It's simply too bad that the same thing can't be said for Paul Feig, the film's co-writer/director, who is in completely over his head and fails to give them a worthy vehicle. Truth be told, for all of the hype, this Ghostbusters really isn't a movie. It''s a self indulgent fan party that somehow made it onto the big screen.  It's the Ghostbusters Anniversary Special. So if you have't seen the original, you're probably better off skipping this one, because it simply doesn't stand on it's own as movie.

The essentials remain the same: three New York scientists who posses a fascination with the paranormal set up a business for paranormal investigation and elimination.  New York is overrun by spooks, and the Ghostbusters save the day.

Kristen Wiig stars as Erin Gilbert, a University Professor who is seeking tenure, and is horrified when
her past comes back to haunt her, as it were. Years ago, Erin and a colleague, Abigail Yates, wrote a book called "Ghosts Are Real", and it seems that Yates is peddling the book online just at the time when Erin needs desperately to be taken seriously.

So Erin goes to confront her former best friend, Abby (Melissa McCarthy), only to find her working on some strange experiments with a fellow scientist, Jillian Holtzman (Kate McKinnon.). Abby is very much still in the ghost hunting game, and with the help of Holtzman's high tech wizardry, feels she is on the verge of a breakthrough.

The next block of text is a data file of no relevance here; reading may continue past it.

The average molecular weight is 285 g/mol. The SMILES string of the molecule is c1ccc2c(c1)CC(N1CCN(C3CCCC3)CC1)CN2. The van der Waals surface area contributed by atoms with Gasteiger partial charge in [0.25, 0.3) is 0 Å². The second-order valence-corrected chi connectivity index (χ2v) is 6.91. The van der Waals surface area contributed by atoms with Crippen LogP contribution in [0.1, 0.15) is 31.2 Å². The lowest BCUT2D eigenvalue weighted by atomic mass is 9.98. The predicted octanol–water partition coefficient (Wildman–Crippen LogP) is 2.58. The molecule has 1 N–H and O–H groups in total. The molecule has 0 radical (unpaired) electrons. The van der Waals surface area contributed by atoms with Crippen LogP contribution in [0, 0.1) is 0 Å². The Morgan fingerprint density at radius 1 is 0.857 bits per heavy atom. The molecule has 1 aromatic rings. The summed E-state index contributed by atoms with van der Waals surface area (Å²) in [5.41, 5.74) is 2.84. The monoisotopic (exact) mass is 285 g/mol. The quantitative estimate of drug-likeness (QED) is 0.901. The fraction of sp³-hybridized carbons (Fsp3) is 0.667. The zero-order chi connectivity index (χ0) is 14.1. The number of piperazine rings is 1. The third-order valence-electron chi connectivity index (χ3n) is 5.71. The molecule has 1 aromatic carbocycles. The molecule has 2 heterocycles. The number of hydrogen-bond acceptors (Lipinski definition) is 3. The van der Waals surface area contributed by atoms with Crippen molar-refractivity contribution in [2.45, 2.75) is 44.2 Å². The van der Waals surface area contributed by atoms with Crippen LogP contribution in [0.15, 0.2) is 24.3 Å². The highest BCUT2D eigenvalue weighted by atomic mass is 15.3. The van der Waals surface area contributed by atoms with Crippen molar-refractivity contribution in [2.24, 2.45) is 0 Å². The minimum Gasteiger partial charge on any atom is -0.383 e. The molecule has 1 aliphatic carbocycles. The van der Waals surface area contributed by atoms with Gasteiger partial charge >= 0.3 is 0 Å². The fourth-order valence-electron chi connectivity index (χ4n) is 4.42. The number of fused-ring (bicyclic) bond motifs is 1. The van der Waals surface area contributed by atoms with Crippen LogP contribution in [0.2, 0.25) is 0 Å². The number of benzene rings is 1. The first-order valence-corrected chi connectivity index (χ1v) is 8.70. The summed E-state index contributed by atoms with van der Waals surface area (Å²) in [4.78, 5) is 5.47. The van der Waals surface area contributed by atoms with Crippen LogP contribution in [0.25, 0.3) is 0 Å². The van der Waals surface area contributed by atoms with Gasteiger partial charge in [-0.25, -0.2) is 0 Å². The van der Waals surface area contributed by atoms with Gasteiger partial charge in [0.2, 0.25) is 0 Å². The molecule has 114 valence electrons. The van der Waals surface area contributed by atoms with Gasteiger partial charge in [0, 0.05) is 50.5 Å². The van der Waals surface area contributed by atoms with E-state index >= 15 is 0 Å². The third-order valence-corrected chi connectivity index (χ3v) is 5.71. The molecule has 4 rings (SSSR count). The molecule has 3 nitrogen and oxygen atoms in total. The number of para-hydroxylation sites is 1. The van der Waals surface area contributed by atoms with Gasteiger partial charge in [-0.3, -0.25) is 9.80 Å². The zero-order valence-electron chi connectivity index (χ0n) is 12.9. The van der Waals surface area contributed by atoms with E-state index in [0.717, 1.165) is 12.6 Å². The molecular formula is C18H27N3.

Naturally, the three are called out to investigate a supposed ghost sighting, and Erin quickly becomes a believer again, which helps soften the blow when she is fired from the University. The three women decide to go into business for themselves. Along the way, they pick up Patty Tolan (Leslie Jones),  a transit authority employee who sees a ghost and thinks she's joining some sort of a club, and Kevin (Chris Hemsworth), an extremely dumb but hunky receptionist.